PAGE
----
Instead of a timetable for withdrawal, the United States needs a real strategy built around the principles of counterinsurgency warfare. To date, U.S. forces in Iraq have largely concentrated their efforts on hunting down and killing insurgents. The idea of such operations is to erode the enemyÃƒÂ¢Ã¢â€šÂ¬Ã¢â€žÂ¢s strength by killing fighters more quickly than replacements can be recruited. Although it is too early to tell for sure whether this approach will ultimately bring success, its current record is not good: even when an attack manages to inflict serious insurgent casualties, there is little or no enduring improvement in security once U.S. forces withdraw from the area.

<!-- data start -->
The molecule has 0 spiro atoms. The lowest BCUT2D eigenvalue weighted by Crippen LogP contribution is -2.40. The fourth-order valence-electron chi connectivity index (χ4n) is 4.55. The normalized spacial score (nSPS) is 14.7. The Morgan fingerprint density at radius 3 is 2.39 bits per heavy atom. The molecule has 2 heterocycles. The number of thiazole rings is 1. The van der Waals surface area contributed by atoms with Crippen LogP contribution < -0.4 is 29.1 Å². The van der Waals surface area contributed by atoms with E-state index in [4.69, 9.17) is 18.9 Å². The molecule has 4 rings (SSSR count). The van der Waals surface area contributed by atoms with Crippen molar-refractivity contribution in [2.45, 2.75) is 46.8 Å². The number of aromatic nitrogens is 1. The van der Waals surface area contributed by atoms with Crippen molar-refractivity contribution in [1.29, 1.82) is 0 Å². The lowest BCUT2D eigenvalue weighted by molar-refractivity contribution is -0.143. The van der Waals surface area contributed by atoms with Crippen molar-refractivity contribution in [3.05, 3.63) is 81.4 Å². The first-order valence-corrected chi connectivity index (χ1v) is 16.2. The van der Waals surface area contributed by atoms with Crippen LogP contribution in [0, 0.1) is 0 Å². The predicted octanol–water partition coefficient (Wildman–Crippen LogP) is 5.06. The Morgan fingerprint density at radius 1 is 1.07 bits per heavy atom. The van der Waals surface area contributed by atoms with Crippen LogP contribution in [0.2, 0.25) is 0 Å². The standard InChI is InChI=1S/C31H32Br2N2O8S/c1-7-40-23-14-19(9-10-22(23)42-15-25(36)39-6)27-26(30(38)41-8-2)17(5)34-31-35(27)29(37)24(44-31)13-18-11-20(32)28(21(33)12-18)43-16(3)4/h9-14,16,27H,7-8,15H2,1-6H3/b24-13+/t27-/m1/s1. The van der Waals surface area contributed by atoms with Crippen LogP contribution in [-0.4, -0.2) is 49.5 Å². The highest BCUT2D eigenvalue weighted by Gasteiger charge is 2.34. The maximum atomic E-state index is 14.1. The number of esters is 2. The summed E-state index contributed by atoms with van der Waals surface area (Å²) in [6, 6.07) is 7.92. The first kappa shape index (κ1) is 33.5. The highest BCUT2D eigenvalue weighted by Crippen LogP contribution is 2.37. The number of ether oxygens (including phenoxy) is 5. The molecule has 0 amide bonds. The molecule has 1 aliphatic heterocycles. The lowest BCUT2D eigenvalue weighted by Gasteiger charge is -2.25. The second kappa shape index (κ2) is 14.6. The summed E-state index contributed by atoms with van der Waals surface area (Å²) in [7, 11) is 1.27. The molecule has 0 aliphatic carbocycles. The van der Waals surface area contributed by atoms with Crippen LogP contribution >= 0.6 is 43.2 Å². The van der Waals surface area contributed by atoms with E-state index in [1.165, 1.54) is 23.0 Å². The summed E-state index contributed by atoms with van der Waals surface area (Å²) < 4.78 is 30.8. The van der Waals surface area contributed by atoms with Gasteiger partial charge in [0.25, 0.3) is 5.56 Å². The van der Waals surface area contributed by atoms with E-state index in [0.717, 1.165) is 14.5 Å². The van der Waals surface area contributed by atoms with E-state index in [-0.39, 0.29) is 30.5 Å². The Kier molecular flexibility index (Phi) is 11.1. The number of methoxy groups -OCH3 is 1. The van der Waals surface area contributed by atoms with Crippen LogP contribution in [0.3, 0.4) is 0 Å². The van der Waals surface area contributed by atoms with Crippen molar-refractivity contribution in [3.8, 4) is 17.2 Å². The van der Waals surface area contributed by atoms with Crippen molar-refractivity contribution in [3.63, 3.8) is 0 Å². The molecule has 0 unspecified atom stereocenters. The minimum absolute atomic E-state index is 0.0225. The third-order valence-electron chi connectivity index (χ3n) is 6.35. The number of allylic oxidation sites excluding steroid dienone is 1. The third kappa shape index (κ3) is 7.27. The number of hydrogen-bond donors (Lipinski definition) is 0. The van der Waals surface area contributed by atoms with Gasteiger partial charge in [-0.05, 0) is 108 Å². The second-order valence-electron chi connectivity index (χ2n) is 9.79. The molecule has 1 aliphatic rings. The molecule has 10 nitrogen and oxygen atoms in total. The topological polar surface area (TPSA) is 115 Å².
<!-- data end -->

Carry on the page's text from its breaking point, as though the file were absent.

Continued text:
Instead, U.S. and Iraqi forces should adopt an ÃƒÂ¢Ã¢â€šÂ¬Ã…â€œoil-spot strategyÃƒÂ¢Ã¢â€šÂ¬Ã‚? in Iraq, which is essentially the opposite approach. Rather than focusing on killing insurgents, they should concentrate on providing security and opportunity to the Iraqi people, thereby denying insurgents the popular support they need. Since the U.S. and Iraqi armies cannot guarantee security to all of Iraq simultaneously, they should start by focusing on certain key areas and then, over time, broadening the effortÃƒÂ¢Ã¢â€šÂ¬Ã¢â‚¬?hence the image of an expanding oil spot. Such a strategy would have a good chance of success. But it would require a protracted commitment of U.S. resources, a willingness to risk more casualties in the short term, and an enduring U.S. presence in Iraq, albeit at far lower force levels than are engaged at present. If U.S. policymakers and the American public are unwilling to make such a commitment, they should be prepared to scale down their goals in Iraq significantly.